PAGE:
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Promoter Identification and Transcription Analysis of Penicillin-Binding Protein Genes in Streptococcus pneumoniae R6

View Article: PubMed Central - PubMed

ABSTRACT

Penicillin-binding proteins (PBPs) are membrane-associated enzymes, which are involved in the last two steps of peptidoglycan biosynthesis, and some of them are key players in cell division. Furthermore, they are targets of β-lactams, the most widely used antibiotics. Nevertheless, very little is known about the expression and regulation of PBP genes. Using transcriptional mapping, we now determined the promoter regions of PBP genes from the laboratory strain Streptococcus pneumoniae R6 and examined the expression profile of these six promoters. The extended −10 region is highly conserved and complies with a σA-type promoter consensus sequence. In contrast, the −35 region is poorly conserved, indicating the possibility for differential PBP regulation. All PBP promoters were constitutively expressed and highly active during the exponential and early stationary growth phase. However, the individual expression of PBP promoters varied approximately fourfold, with pbp1a being the highest and pbp3 the lowest. Furthermore, the deletion of one nucleotide in the spacer region of the PBP3 promoter reduced pbp3 expression ∼10-fold. The addition of cefotaxime above the minimal inhibitory concentration (MIC) did not affect PBP expression in the penicillin-sensitive R6 strain. No evidence for regulation of S. pneumoniae PBP genes was obtained.

No MeSH data available.


Related in: MedlinePlus

Alignment of putative S. pneumoniae R6 PBP promoters. (A) The alignment shows the conserved sequences located upstream of the six PBP loci. The −35 regions marked in orange; the extended −10 region is shown in green within the gray area. Experimentally determined transcriptional start points are shown in blue. The first translation start codons (ATG) are shown in red. (B) The WebLogo48,49 representation of the position weight matrices derived from the sequences depicted in (A) is shown.
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f3: Alignment of putative S. pneumoniae R6 PBP promoters. (A) The alignment shows the conserved sequences located upstream of the six PBP loci. The −35 regions marked in orange; the extended −10 region is shown in green within the gray area. Experimentally determined transcriptional start points are shown in blue. The first translation start codons (ATG) are shown in red. (B) The WebLogo48,49 representation of the position weight matrices derived from the sequences depicted in (A) is shown.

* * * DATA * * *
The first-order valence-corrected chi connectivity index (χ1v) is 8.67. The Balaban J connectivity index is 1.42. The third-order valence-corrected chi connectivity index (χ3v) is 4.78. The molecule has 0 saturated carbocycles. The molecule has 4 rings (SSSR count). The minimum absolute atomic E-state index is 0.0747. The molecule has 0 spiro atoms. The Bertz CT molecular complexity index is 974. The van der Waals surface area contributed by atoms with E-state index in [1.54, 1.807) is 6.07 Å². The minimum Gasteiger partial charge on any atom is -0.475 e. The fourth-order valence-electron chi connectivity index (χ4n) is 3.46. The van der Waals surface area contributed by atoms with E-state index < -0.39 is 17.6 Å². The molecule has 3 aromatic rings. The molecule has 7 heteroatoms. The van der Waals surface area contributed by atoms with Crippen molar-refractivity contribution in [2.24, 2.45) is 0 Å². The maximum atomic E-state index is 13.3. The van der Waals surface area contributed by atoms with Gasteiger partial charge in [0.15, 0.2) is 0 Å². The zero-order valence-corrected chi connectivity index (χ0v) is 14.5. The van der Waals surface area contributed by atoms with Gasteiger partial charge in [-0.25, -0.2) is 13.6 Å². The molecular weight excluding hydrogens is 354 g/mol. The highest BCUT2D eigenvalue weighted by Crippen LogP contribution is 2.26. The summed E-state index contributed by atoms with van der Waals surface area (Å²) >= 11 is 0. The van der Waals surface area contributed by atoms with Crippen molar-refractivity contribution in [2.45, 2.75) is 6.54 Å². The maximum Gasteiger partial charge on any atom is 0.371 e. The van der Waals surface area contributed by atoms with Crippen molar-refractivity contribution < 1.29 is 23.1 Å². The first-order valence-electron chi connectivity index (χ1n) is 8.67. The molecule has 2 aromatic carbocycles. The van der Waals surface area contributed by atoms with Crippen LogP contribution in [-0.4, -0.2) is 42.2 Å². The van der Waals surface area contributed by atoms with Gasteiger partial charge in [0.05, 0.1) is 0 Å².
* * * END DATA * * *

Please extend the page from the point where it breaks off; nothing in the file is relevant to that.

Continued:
Mentions: Based on the mapping results described above, we aligned the promoter regions of PBPs loci and analyzed the sequences (Fig. 3A). At a distance 6–8 nt upstream of the transcriptional start site, almost all sequences exhibit an extended −10 promoter element (5′-TRTGNTATAAT-3′), which was originally identified in Bacillus subtilis,56 and which is common in S. pneumoniae.57 The extended −10 element 5′-TRTG-3′ is located 1 nt upstream of the −10 hexamer, which consists of the 6 nt TATAAT and is absolutely essential for transcription. The 5′-TG-3′ motif of the extended −10 promoters is positioned at −15/−14 with respect to the transcriptional start site. The extended −10 element is highly conserved in all promoters of the PBP loci (Fig. 3B). In contrast, the −35 element is not well conserved and is difficult to define. Only the two promoters upstream of pbp1a and pbp1b contain, respectively, four and five matches to consensus −35 hexamer. However, in both cases, the length of the spacer between the promoter −10 and −35 elements is not optimal and contains 19 or 15 nt, respectively. For E. coli, it has been shown that the most frequent spacer region length is 17 nt.58 The promoter of pbp2a contains four matches to the consensus −35 hexamer sequence and has a 17 nt long spacer. The other three promoters displayed a poor match to the −35 hexamer with two or three matches only. Figure 3B depicts a DNA sequence logo generated from the alignment of pbp promoters from Fig. 3A. The best conserved promoter element is clearly the −10 sequence.